According to Lincoln Center's new LCT3 project at its slogan, it takes "New Audiences for New Artists." It also takes new critics, hence the establishment of Theater Talk's New Theater Corps in 2005, a way for up-and-coming theater writers and eager new theatergoers to get exposure to the ever-growing theater scene in New York City. Writers for the New Theater Corps are given the opportunity to immerse themselves in the off-off and off-Broadway theater scene, learning and giving back high-quality reviews at the same time. Driven by a passion and love of the arts, the New Theater Corps aims to identify, support, and grow the arts community, one show and one person at a time.

Monday, October 23, 2006


When it gets so hot that we can't think, we stop pretending: in Neglect, the facades of who we'd like to be are melted by the scorching glare of a talented playwright, and two talented actors reveal what happens when desperation is all you've got left.

Reviewed by Aaron Riccio

It’s often said that hell is a place on earth—if that’s true, then Neglect, a marvelous new play by Sharyn Rothstein, takes place there: Chicago, 1995, the height of record-setting mid-July heatwave. Like a good modern playwright, Rothstein isn’t interested with demons or clear-cut evil: in this level of hell, there are just two ordinary people who—we hope—might overcome their loneliness. The writer’s penchant for natural dialogue would carry this show even with poor actors: thankfully, Rose and Joseph find their perfect matches in Geany Masai and William Jackson Harper.

The two are neighbors, but they’ve never met—the only thing they share in common is the terrible condition of their slum. To be honest, Rose hasn’t left her apartment in years, and when she learns that an old friend on the first floor dies, she just chalks it up as one of those things that happen to people who live on the ground floor. It’s understandable then that it takes Joseph five minutes to get through the front door, and that’s only because he’s delivering her mail, and then only because he promises to fix her toilet.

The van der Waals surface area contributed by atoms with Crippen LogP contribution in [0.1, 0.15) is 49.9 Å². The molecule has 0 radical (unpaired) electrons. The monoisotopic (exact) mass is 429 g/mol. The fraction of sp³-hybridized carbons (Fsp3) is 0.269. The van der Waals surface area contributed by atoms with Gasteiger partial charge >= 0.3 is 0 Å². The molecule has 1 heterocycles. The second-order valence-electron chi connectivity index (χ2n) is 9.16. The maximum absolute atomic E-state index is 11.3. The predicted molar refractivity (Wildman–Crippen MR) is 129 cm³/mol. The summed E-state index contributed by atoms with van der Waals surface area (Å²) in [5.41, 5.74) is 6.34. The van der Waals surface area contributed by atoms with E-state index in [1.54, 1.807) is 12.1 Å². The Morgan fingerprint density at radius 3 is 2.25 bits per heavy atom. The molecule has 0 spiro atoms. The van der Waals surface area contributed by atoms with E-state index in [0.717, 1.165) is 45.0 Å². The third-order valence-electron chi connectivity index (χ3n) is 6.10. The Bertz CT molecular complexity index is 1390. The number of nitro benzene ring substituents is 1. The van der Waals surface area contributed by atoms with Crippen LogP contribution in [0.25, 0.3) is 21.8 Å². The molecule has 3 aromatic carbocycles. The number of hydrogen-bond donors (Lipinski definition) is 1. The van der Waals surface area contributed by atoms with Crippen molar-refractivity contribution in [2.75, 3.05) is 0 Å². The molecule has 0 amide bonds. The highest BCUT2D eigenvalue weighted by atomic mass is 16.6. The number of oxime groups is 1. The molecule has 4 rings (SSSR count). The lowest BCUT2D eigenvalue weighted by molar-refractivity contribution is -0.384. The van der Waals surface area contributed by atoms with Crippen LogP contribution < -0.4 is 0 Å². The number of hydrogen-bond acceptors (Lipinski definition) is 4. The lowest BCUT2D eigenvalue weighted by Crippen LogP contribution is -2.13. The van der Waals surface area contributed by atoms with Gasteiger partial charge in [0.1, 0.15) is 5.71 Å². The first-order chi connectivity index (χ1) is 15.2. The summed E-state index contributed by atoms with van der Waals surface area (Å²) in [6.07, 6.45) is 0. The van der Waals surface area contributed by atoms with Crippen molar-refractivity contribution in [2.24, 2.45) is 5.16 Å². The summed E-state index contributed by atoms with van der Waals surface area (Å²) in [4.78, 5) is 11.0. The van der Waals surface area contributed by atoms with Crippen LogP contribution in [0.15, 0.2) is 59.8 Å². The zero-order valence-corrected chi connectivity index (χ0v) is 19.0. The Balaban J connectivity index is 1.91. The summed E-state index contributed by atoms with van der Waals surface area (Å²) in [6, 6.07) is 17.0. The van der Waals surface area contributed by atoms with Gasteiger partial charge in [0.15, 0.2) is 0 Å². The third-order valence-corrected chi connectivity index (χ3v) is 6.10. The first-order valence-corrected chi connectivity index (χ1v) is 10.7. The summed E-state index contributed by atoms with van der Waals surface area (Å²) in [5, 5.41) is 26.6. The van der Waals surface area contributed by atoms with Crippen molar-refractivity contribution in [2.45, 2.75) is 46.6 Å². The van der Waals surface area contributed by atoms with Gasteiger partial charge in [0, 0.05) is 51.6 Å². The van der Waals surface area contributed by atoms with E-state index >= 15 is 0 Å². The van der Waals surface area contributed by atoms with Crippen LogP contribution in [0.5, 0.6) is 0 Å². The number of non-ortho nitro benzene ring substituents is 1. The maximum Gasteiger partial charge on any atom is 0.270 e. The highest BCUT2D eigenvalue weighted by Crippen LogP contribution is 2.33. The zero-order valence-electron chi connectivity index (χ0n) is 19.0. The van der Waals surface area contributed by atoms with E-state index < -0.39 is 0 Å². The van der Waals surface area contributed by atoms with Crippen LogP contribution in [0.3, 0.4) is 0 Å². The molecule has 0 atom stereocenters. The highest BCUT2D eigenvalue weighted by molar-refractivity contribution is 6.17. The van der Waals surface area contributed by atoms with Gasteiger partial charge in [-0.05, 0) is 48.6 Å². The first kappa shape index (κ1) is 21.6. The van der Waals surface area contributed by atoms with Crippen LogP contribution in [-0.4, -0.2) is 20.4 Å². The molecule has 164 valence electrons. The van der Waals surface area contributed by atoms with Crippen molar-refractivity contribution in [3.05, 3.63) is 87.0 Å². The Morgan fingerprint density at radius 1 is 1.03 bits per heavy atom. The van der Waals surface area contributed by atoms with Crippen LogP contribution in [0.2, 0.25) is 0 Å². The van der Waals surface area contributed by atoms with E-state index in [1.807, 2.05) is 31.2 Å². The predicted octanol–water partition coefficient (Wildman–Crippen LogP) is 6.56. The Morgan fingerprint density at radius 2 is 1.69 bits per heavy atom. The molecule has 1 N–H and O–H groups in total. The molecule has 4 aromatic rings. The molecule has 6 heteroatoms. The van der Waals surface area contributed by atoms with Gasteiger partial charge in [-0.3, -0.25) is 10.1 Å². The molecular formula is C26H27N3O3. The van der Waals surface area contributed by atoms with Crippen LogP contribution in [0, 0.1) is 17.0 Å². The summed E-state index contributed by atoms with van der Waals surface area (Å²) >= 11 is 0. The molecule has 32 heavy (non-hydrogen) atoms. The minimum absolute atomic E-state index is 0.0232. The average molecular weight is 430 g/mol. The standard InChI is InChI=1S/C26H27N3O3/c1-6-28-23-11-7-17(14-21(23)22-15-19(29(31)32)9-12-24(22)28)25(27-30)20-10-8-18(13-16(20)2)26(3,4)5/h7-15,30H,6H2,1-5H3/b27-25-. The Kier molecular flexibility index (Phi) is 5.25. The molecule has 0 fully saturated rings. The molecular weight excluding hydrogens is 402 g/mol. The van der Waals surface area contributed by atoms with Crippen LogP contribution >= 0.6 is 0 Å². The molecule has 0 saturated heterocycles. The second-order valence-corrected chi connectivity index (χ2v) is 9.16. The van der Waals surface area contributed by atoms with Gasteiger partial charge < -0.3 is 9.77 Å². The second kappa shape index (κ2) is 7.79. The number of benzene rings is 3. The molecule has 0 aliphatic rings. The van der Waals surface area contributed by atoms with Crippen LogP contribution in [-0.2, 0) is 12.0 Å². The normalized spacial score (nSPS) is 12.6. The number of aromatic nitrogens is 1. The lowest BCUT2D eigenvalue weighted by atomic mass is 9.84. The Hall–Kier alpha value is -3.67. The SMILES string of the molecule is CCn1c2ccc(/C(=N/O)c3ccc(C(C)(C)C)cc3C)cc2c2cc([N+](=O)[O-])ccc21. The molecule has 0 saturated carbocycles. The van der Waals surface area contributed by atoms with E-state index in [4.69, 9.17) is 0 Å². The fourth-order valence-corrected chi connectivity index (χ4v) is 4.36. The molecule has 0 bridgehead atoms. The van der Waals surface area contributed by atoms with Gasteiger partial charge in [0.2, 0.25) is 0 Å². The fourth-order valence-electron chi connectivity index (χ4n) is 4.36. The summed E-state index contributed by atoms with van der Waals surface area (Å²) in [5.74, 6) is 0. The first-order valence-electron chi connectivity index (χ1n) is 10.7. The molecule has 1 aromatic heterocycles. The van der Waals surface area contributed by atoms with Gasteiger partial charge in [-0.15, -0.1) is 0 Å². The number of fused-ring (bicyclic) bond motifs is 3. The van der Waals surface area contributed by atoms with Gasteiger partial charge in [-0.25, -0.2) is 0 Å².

Now, Neglect wouldn’t be much of a drama if Joseph had no ulterior motives. With all Rose’s stories of old women being shot in their homes, it’s easy to view Joseph as a criminal (which is, I suspect, how most racist thoughts begin). Even after he explains he’s only looking for air conditioning, it’s hard not to be suspicious. But Joseph, expertly played by the charming Harper, isn’t looking to hurt anybody, and the majority of Neglect is a character study of unlikely friends. But it is hot as hell, and by the end of the play, necessity rears its ugly head (and not the one that’s the mother of invention). Try as he might to find an alternative, Joseph is driven to a desperate criminal act—the irony is that by this point it’s hard to see Joseph as a villain.

He has the perfect foil in the sturdy Masai. She squeals with delight even though she talks through the foggy confusion of age, and though she’s only the shadow of what she once was, we can see the regal authority of this big-boned, strong-willed grand-matriarch. Other times—and this is where Masai’s talent is most visible—we can see from her slump, staggered walk, and difficulty rising that the world has not been kind to her, and that the weight of the world on her shoulders has permanently ruined her.

We want these two characters to be healed by one another, or to find what they’re looking for: they are both so helplessly, hopelessly human. Catherine Ward’s wonderful direction, set within the stifling confines of a quaint living room, is sharp and focused, with a minimum of movement. Her deliberate choices keep our eyes on the characters, and once there, these two might actors thrill us with the slightest flicker of their eyes. Subtlety is too little seen in the theater, and it takes a confident director to trust the cast so far.

Neglect is a social commentary as much as it is a deep, character-driven dramedy, and the only real crime would be if this marvelous play were neglected in the years to come.

The Bank Street Theater (155 Bank Street)
Final Performances: 10/24 and 10/25 @ 7:00

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